Annual Conservative Political Action Conference (CPAC) Held In D.C.
Former Arkansas Governor Mike Huckabee speaks during the second day of the Conservative Political Action Conference at the Gaylord International Hotel and Conference Center on March 7, 2014 in National Harbor, Md.  Chip Somodevilla—Getty Images

#AskTIME Subscriber Q and A: Michael Scherer

Jan 16, 2015

Welcome to TIME’s Subscriber Q&A, with TIME’s DC Bureau Chief Michael Scherer. You can read his latest magazine feature, Mike Huckabee's Encore in Iowa, here.

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sacredh asks, It seems to me that a good many GOP candidates only throw their names into the hat to promote upcoming books or burnish their resumes to land a job at Fox. Do you feel that this cheapens the presidential race or is it just SOP now?

The magic of our presidential election system is that it is not controllable. It's easy to buy a bunch of ads in Iowa, but very difficult to buy the support of Iowa caucus goers. It's easy for a billionaire to unleash a SuperPAC character assassination campaign, but billionaires have a terrible record of succeeding. National parties have a role in shaping the schedule and the debates, but they don't control who the candidates are. (Keep an eye on independent Democratic Socialist Bernie Sanders, who is edging towards reregistering as a Democrat—full stop—this spring.) Also, pretty much anyone with a book can gather a crowd in Iowa, New Hampshire and South Carolina. Does that cheapen the contest? I guess you can argue that it does. But democracy thrives on that sort of cheapness.

yogi asks, MS, does Congress care at all that the American public despise them? Why do they all go on their retreats right after starting a new Congress? Wouldn't it make more sense for them to do that before and give the people a belief their actually doing something in the new year? Could the GOP and democrats at least have the decency to have their retreats on the same weekend to at least pretend they care about their constituents and doing their legislative jobs?

I doubt this is a deal breaker for many voters. There were 365 days on the calendar last year, and Congress was in session just over 100. No one noticed when they were not in session, but nearly 9 in 10 disapproved of their performance. Why? Americans don't feel like their voices are being heard, are angered by the partisan battles, are infuriated by the dysfunction, and, in many cases, furious at whatever tribe they don't belong to, whether it be liberal, conservative or down-the-middle pragmatic. If Republicans can come up with a plan to get stuff done, or at least not embarrass themselves and the country in the coming year, I think that far outweighs the damage for most Americans of another day of silence on the House floor.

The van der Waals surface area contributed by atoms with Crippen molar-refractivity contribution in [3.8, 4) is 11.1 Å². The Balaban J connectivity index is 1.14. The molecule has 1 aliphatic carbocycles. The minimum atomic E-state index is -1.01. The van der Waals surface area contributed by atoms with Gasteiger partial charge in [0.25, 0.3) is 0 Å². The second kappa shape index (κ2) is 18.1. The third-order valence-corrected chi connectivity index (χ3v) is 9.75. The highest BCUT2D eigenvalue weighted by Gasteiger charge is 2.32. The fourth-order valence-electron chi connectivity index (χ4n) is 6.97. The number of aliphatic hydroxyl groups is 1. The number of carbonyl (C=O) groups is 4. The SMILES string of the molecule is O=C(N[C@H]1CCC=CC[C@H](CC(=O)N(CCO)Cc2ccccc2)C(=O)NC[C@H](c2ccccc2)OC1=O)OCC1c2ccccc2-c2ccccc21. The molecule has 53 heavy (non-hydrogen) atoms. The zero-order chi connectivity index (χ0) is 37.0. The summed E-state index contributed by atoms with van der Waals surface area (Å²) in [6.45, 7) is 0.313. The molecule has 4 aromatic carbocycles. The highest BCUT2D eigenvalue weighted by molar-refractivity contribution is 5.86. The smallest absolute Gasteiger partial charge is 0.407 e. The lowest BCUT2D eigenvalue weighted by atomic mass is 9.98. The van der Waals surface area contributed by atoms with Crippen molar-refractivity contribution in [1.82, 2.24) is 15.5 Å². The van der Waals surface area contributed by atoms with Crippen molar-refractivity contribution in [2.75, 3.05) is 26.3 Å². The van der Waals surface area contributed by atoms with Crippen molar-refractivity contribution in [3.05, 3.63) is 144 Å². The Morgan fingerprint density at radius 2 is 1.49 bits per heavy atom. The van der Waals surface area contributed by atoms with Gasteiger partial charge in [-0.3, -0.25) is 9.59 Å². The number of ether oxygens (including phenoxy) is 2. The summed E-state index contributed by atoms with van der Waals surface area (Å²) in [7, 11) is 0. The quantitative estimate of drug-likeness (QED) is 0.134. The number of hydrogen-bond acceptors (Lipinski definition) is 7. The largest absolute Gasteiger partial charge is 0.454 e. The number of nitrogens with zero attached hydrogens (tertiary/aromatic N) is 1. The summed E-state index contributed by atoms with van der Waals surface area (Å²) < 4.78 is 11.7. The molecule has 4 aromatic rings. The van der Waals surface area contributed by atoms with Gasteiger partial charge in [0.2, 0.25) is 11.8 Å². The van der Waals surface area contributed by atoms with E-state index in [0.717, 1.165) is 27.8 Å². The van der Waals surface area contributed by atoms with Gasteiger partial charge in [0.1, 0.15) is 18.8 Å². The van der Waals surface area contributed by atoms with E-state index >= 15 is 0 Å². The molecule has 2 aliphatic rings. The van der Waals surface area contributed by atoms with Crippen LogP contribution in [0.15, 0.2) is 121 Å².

yogi asks, MS, What's Romney's deal? Is Romney just trying to get revenge on the GOP for dragging the 2012 primary out? Did Jeb Bush once caffeinate his decaf coffee? He's got to know he wont win the 2016 primary and will only be sucking up resources and donors that would go to Bush or some other "moderate", right?

The Romney story of the last two weeks is fascinating. There is little precedent for a nominated loser coming back four years later to win a presidential election—Thomas Dewey lost both times. And Romney's handicaps as a candidate have been exhaustively cataloged, by himself as well as others. As Zeke wrote last night from California, Republicans are not really champing at the Romney redux bit right now. So why is he doing it? The working theory I have is that this is being driven, right now, more by Romney's heart than his head. He believes that he could be a great president, is bored on the sidelines, probably a bit addicted to the limelight, and does not want to pass up a chance, however narrow, to make it happen. Whether he eventually runs or not, by taking a step forward, he gets to reassert himself, re-promote himself, and rewrite the Romney legacy narrative. The risks of keeping this up for long are real. I could see a real Romney backlash emerging from both the right and the establishment middle. But that doesn't mean he can't be the nominee again, especially if Jeb Bush underperforms and Chris Christie fails to find enough funding.

deconstructivea asks, Michael, we know that "black swan" surprise events that disrupt everyone are by definition nearly impossible to predict (as Nassim Taleb, who popularized the term, has said), but naturally we have to do it anyway. Therefore, what black swans do you see that could influence the 2016 election? Certainly ISIS and Ebola disrupted 2014. I'm guessing the 2016's black swans will be international in nature, like another wave of terrorism ala ISIS, or perhaps a long-term decline in oil prices might disrupt local oil economies like Texas, Oklahoma, and the Dakotas while simultaneously harming Canada's energy industries ...and Canada is our largest trading partner (not China). Even so, I think these events would lean in Hillary's favor - her foreign policy background vs. Romney / Huckabee / Rand Paul (as in, none for the R's).